JACK: The end result; although Watford‘s form was perhaps exaggerated in the buildup—they’d won three of their last 10, losing five—they clearly put up a fight.
After a really slow start that saw neither Salah or Firmino thrive the front three found their feet as the game went on, making up for an anonymous midfield.
Mane did really well on and off the ball, Shaqiri was the main creative outlet and Firmino’s second half was excellent—he was everywhere, in a good sense.
Van Dijk was solid, as ever, at the back, although I thought he struggled when Andre Gray was brought on, while Trent’s free-kick was sublime.
Credit should go to the travelling fans, too, who made themselves heard throughout despite a fierce atmosphere developing among the home support as big decisions went against Watford.
HENRY: I thought Henderson had a really poor day at the office, culminating in his sending off.
From minute one he didn’t seem up to speed with the game and both he and Gini Wijnaldum were awful for the first hour, in particular.
I often feel those that claim Henderson “only ever passes backwards” are being lazy in their assessment of him, but that was the case on Saturday.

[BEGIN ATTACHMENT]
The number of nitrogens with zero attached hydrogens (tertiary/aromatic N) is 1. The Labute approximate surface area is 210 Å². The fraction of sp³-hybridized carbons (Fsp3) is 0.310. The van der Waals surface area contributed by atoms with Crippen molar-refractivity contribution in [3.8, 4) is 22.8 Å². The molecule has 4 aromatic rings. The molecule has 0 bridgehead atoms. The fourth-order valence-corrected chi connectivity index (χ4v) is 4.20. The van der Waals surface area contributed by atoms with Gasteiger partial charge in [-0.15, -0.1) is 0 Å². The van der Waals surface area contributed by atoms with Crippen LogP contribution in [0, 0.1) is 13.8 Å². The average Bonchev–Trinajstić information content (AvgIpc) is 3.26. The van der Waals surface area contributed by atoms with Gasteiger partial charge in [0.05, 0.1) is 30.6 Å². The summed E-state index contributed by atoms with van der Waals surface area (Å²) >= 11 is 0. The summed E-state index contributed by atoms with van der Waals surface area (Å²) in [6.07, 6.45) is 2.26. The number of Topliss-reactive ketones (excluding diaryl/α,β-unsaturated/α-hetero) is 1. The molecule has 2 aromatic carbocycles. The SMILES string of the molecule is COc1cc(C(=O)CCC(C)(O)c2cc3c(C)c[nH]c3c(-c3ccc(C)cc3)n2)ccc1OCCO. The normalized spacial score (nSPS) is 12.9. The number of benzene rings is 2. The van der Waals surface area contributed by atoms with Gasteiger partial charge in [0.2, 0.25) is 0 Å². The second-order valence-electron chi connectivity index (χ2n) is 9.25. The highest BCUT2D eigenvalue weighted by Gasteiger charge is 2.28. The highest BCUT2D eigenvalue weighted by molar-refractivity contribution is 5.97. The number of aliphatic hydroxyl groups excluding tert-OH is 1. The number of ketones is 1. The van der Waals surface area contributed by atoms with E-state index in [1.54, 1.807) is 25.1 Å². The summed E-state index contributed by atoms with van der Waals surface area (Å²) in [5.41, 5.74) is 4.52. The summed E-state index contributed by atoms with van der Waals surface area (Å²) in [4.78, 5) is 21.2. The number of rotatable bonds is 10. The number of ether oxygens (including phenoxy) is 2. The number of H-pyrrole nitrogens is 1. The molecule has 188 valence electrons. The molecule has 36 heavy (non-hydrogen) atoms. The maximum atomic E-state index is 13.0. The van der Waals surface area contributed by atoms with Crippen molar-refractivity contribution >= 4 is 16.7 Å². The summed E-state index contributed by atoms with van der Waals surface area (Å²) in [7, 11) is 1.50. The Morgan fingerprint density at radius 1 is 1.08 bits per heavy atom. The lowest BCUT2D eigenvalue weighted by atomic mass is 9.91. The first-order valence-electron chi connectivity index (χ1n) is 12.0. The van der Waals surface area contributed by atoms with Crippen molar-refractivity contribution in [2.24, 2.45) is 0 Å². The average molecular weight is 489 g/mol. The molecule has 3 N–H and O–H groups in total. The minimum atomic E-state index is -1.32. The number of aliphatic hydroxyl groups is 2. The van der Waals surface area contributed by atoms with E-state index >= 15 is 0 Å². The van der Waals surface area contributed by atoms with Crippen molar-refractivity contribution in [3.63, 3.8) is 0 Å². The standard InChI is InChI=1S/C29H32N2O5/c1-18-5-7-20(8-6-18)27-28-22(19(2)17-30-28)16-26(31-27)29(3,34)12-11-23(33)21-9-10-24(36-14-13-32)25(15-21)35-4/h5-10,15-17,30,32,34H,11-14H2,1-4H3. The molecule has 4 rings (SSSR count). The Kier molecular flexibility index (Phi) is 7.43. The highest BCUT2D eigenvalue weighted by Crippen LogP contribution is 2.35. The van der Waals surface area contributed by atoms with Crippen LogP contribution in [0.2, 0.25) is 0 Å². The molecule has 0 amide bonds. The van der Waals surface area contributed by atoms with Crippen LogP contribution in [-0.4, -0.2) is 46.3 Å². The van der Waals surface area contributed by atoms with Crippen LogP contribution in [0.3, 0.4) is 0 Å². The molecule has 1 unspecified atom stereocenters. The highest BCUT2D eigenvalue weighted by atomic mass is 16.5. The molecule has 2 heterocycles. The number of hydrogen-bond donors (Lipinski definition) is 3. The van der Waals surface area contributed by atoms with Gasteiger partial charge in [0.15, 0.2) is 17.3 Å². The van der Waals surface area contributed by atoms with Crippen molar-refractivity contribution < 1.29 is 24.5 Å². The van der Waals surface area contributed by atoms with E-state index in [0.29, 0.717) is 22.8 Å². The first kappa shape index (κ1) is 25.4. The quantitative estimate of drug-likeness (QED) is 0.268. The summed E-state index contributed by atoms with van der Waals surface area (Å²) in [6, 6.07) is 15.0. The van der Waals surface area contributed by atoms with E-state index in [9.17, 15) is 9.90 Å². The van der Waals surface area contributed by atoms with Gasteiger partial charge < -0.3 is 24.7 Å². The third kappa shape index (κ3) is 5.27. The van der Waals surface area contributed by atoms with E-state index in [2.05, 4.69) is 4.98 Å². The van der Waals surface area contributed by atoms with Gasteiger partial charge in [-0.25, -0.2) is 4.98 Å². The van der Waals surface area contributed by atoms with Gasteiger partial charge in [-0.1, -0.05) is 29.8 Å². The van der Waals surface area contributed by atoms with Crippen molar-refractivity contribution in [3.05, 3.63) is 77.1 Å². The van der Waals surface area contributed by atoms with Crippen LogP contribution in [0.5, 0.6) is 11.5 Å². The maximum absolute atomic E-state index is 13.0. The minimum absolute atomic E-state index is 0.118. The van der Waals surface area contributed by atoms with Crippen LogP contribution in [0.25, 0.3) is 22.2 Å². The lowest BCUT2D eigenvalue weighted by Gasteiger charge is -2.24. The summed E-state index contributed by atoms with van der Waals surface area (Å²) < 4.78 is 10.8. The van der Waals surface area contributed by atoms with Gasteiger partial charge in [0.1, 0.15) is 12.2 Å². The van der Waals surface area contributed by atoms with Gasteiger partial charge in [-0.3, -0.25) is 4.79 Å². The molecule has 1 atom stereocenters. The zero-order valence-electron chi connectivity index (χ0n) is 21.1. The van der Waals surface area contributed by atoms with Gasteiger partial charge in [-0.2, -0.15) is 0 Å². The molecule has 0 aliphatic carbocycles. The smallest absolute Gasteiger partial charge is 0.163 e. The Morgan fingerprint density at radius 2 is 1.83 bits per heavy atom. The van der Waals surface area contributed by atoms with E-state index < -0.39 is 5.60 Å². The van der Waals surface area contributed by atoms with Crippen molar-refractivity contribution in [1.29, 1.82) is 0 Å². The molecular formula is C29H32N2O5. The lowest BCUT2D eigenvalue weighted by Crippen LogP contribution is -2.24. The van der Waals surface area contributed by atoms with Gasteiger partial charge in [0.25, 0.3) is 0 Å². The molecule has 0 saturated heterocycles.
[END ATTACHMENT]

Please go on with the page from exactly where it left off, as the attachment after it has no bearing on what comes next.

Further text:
Too often, he chose the easy option and he was a big reason why Liverpool were so toothless until Salah opened the scoring.
His red card was born out of frustration, arguably at both his own performance and the referee’s, but it’s not what you expect of a Reds captain.
Liverpool’s all-round showing was again not the best, too, which should not be ignored just because they ended up winning 3-0.
There was a lethargy about their play for a fair chunk of the match and it took 39 minutes to register a shot on target.
The level of performance does need to improve if the Reds are to win the Premier League – they will come unstuck eventually if it doesn’t.
JOEL: The midfield didn’t quite have the right balance as both Henderson and Wijnaldum were very risk-averse in their use of the ball.
It was all a little too slow, sideways and predictable without any real link between midfield and attack, especially in the first half.
Wijnaldum did step up a gear as the game went on, however, but for Henderson it was an afternoon to forget.